Content activation: Apps and programming utilizing the camera can recognize and process QR (quick response) codes, which are visual patterns that correspond to a specific Web address to unlock content. QR codes are especially useful for bridging the gap between your digital and physical-world campaigns because users can simply scan the QR code using their mobile phone's camera to find your material online instead of typing in a URL, character by character. What's more, some mobile phones now come pre-loaded with QR recognition apps so you can piggyback on existing software to bring QR into your campaign. Finally, QR codes are also used to make digital transactions in payment apps like Square, Google Wallet or Starbucks' highly successful mobile apps. As cameras become better at capturing data and phone processors more powerful, more sophisticated types of recognition, like face or selecting multiple objects, will become standard processes.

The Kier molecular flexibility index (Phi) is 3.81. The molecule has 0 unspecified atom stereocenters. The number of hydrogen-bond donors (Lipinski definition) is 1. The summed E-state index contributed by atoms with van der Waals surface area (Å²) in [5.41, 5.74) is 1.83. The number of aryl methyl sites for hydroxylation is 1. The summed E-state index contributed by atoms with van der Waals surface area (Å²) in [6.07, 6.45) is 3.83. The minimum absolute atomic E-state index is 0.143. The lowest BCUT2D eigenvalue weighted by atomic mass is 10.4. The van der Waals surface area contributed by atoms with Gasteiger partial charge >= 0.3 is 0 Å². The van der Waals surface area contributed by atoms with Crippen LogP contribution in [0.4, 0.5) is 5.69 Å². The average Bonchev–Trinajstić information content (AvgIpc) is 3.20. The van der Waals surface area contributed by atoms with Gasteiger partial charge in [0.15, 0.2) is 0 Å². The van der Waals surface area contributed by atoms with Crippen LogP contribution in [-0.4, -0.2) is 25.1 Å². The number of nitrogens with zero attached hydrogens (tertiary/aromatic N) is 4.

Augmented reality: AR for short, augmented reality is just that. Activated through your mobile's camera, AR combines image recognition, taking your camera's images and live stream, and "augments" that real footage with superimposed digital creations. The best AR incorporates its digital images into real footage so seamlessly that, with a little suspension of disbelief, viewers can't tell where reality ends and augmentation begins.
Think of those animated lines on the football field when you're watching a game. If you were looking straight at the field, all you'd see is the grass and the painted field lines and the players but when looking through the processed, data-layered image on your TV, you can also see lines that help make sense of players' movement paths and the plays they're executing via these overlaid graphics. Such augmented reality can be done via the phone's screen as well.
Several major companies are already employing AR in their marketing content to great effect. For example, Starbucks created a Valentine-themed promotion via its Cup Magic app and Lucky Charms is using AR for interactive film.